The national conversation over gerrymandering usually focuses on Republicans, especially in states like Wisconsin and North Carolina, where the state Republican Parties used a fortuitously timed 2010 wave to entrench their power in what are actually very competitive states.
Obviously, this is not because Democratic politicians are so virtuous that they are immune from the desire to protect their own seats. Instead, it’s a reflection of Republican dominance at the state level.
However, Democrats have shown that where they have power, they are more than happy to use shady tactics to preserve it. A prime example is New Jersey, where incumbent Democrats recently attempted to change state law governing re-districting decisions in a way that would greatly advantage their party moving forward.
But proponents of the change were forced to back down after outraged responses not just from New Jersey Republicans but also from powerful Democrats, including the state’s governor and outside progressive groups working to end gerrymandering across the country.
The Political Situation in New Jersey
New Jersey is one of the states where Democrats control a so-called “trifecta” control of both houses of the state legislature and the governor’s mansion. Democrats hold strong majorities in the state Senate and Assembly (the lower house). And Democrat Phil Murphy easily won election as the state’s governor in 2017, helped by the profound unpopularity of then-sitting governor Republican Chris Christie.
In addition, Democrats have won an unprecedented level of control over the state’s Congressional delegation. Democrats flipped four GOP-held Congressional seats in the 2018 midterms, giving them 11 of the state’s 12 seats.
As a result, when Assembly Majority Leader Louis Greenwald and Senate President Stephen Sweeney put forward a plan to change the nature of the state’s non-partisan re-districting committee, the only politicians with the power to oppose them were Democrats.
The Controversial Plan
New Jersey was one of the first states in the country to empower a bi-partisan commission to re-draw legislative districts. Currently, an 11-member commission is composed of five Democrats, five Republicans and one independent. Essentially, the Democratic and Republican delegations submit their preferred maps and the independent member chooses between them. The members of the commission are chosen by the state parties.
Greenwald and Sweeney proposed a constitutional amendment – which, if passed, would have needed approval from the state’s voters – that would have increased the size of the commission. The chairs of the state parties would appoint only two members – legislative leaders would appoint the remainder.
In addition, the amendment called for a “fairness test” which would have required the commission draw districts that reflected the state’s overall political leanings. And since Democrats dominate in New Jersey, that provision would have systematically advantaged Democrats (the plan did not affect Congressional districts, which are drawn differently). Analysis indicated that, if passed, the amendment could have allowed Democrats to leverage 57% support into control of 70% of the state’s legislative seats.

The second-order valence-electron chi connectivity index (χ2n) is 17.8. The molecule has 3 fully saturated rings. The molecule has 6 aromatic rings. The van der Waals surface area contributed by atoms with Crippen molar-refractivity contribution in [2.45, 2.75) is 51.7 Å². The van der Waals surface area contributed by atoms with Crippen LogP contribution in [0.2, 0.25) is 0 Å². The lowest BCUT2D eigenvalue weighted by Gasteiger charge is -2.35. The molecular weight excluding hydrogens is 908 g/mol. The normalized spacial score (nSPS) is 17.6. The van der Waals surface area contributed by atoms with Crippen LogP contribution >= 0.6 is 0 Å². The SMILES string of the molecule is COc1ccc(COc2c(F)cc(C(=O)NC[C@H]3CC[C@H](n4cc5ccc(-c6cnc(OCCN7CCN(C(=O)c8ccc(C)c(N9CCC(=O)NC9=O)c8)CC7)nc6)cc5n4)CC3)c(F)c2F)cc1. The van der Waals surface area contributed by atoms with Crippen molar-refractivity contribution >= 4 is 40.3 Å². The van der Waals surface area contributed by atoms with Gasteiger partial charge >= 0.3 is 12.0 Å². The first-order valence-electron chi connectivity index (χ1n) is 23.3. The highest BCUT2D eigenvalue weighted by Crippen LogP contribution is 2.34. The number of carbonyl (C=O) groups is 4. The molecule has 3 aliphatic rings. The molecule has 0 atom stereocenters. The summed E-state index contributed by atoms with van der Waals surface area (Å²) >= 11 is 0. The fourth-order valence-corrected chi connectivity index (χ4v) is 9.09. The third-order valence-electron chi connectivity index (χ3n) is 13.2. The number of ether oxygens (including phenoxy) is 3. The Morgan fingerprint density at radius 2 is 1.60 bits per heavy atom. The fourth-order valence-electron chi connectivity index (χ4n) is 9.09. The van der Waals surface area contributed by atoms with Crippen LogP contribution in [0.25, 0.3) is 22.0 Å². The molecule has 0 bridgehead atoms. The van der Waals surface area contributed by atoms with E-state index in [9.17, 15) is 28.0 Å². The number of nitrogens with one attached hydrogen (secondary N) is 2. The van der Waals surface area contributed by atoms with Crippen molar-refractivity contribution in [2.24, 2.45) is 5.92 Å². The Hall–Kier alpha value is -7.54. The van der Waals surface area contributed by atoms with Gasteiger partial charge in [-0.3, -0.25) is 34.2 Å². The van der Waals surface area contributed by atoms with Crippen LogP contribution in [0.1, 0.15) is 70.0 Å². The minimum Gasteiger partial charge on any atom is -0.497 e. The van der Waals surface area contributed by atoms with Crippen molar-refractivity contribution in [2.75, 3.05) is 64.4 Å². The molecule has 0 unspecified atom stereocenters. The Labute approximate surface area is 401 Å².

A Furious Reaction
But while Democrats and Republicans might have a similar desire to protect their own power, there is an important difference between the two parties on these issues. There’s essentially no meaningful opposition to GOP power grabs within the party or even the broader conservative movement. Very few Republicans have spoken out against Republican efforts to gerrymander their voting districts, suppress the vote or hamstring victorious Democrats.
The same was not true of the left. Progressive writers at Slate, The Washington Post and other publications rushed to condemn the New Jersey plan, many calling it a “power grab.” Left-leaning journalists expressed concern about Democrats unilaterally disarming by disavowing gerrymandering while Republicans eagerly engage in the practice, but made clear it was wrong for any political party to subvert the will of voters in such a way.
Even more importantly, powerful figures in the Democratic Party opposed the move. Governor Murphy made clear he was against the proposal, though whether his opposition was about principle or the loss of power associated with more appointments going to the legislature and not the state party (which Murphy runs) is a fair question. And former attorney general Eric Holder, who is running a nationwide political and legal effort to fight gerrymandering and voter suppression, came out against the amendment.
The response forced Greenwald and Sweeney to withdraw the amendment, which faced a strict timetable if it was going to be in place for the 2021 elections (New Jersey holds its state-level elections in odd-numbered years).
Still, there’s a broader lesson to the Garden State story. Voters can’t rely on the good will or virtue of politicians to prevent gerrymandering. Even politicians with mostly laudable ideologies are prone to act in their own self-interest when it comes to protecting their electoral chances. Keeping districts fair and competitive requires vigilance and pro-active steps from both voters and the courts.